Auditioning Strips

Five multicolored quilt blocks on a background of clashing, patterned, colorful, fabric strips.
Auditioning clashing yet coordinated fabric strips.

I laid the number of strips out called for in section one of The Gypsy Wife Quilt pattern. Colors are completely up to the creator, the pattern gives no concrete guidance. I am struggling to create the traditionally wild and eclectic Gypsy Wife Quilt background without smothering my blocks. I’ve succeeded in keeping my blocks defined, but Amoeba is dissatisfied with the two plain blue strips, and wants me to separate the two red strips. I am “meh” about the blues, but I love those reds together. One person has told me I need to move the yellow strip on the right, and another person told me that they absolutely love the way the right end strips all play together and asked me not to remove the yellow one.

All these strips are making me dizzy. Why don’t you go ahead and share your thoughts on the audition before I stitch them in to a permanent contract?

Puss In The Corner

Puss In The Corner quilt block
This one scared me before I even started.

I looked at the directions on the pattern page and my brain started freaking out. Too many little pieces! Mayday! Mayday! I am well-practiced at making half-square triangles, but the Puss in a Corner block also has 9 tiny squares. I hate working with tiny pieces! Happily, only the fussy cut flower one had to be cut tiny. For the others, I cut two strips, one red, one blue; then I sewed the strips together and sub-cut them to the proper size of the joined pair. That brilliant hack wasn’t my brainchild. One of our wonderful support group admins shared the tip and I snapped it up. When I get more practiced, I will (hopefully) be able to figure out such things for myself.

Getting more practiced at piecing was the primary reason I first became interested in The Gypsy Wife Quilt pattern. The completed quilt sports an incredible array of blocks in a dazzling array of sizes. Making it will give me plenty of practice making a good variety of blocks.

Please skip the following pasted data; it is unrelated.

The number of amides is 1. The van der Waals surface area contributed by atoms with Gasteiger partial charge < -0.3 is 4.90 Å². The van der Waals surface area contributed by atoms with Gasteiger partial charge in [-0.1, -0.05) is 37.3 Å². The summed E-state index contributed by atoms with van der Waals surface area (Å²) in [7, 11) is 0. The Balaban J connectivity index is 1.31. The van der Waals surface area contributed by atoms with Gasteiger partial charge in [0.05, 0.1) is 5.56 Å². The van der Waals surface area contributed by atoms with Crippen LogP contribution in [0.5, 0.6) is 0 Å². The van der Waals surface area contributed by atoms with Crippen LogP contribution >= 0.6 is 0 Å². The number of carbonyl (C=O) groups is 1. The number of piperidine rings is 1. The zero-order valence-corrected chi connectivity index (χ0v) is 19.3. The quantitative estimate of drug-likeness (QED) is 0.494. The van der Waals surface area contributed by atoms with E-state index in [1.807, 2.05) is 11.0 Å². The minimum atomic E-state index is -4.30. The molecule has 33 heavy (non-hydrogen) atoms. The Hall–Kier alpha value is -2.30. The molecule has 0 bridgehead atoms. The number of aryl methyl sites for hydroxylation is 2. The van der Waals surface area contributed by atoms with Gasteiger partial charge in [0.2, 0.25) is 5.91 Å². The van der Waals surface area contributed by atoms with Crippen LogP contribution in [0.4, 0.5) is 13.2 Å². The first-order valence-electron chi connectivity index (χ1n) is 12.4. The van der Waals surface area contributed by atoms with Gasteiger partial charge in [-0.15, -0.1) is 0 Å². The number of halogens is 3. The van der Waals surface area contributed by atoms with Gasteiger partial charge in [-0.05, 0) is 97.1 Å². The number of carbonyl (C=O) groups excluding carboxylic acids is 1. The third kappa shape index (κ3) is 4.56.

The pattern also calls for a crazy mash-up of colors, which gave me some pause. I was all set to make this quilt in a much tamer color palate, then Amoeba threw in his two cents and said if I skimped on the colors and patterns, it wouldn’t be a true “Gypsy Wife Quilt,” so I hesitantly agreed to step out of my comfort zone. However, as I started gathering the fabrics, I began to embrace the idea. Now I am whole-heartedly going wild. This is going to be one flashy Gypsy Wife.

And Amoeba didn’t just toss his two cents in and walk away. He helped me pick out the fabrics for the two wildest blocks. He added the orange and purple polka dot pop to the double-bordered hourglass block, and helped choose the pink and the gold for the half-square triangles in this block. The three tamer blocks I made by myself.

That’s block five, starched and pressed.

Pinwheel Block

Pinwheel quilt block
Spinning out of control!

Actually, this pinwheel block isn’t out of control. All the lady bugs are doing as requested. My colors are crisp and complementary. My points are reasonably good. I’m glad I didn’t have major problems with this block because I’ll be making a lot more of them before I finish this quilt.

We are making The Gypsy Wife Quilt in sections. I have one more block to make for section one, and then I’ll pick out my background strips and stitch it all together.

The Gypsy Wife Quilt is a pattern by Jen Kingwell. The quilt is wild and colorful and complicated to make, which you will no doubt see as we go along. I became interested in the quilt about a year ago, but didn’t know if my skills were polished enough for the challenge. Happily, I stumbled across someone on Facebook who was starting an online Gypsy Wife Quilt support group. It is called the Gypsy Wife Quilt Along 2019, and it is not too late to join us. We are working on one section of the quilt every month for the next ten months. The admins have put together some awesome supports for section one.

And that’s block four, pinned down; and a look at what’s to come.

Bordered Square in a Square

bordered square in a square quilt block
Bordered Square in a Square Block

As you can see, I do learn. My lovely flower is centered beautifully in the middle of my block. Even so, this block bugs me. The lady bugs are supposed to be marching around the block counter clockwise, but I used all of my “pay attention” on getting the flower just ‘sew’ and that’s why the lady bugs at the top of the block are facing the wrong direction. I could take it apart and turn them around, but as scrappy as this quilt is going to be, the direction of one little strip of lady bugs really isn’t going to make much difference.

So far, this is my favorite block. The flowers … the colors … perfection. Third block squared away.

Square in a Square

quilting square
Square in a square block

This block was an adventure in frustration. I cut the colorful center block so the medallion was perfectly centered — so why did it not come out perfectly centered on my final block? Perhaps because of all the reverse sewing — I could not get the four black and white corner pieces to fit the way the photo in the pattern book shows. After much frustration, I check out the tutorials offered by our sewing group admin and find that the pattern book photo is misleading. I also learned how to sew a scant quarter inch. So here is my block, the exact, perfect size, but just a bit off kilter — like me.

Block two, adieu!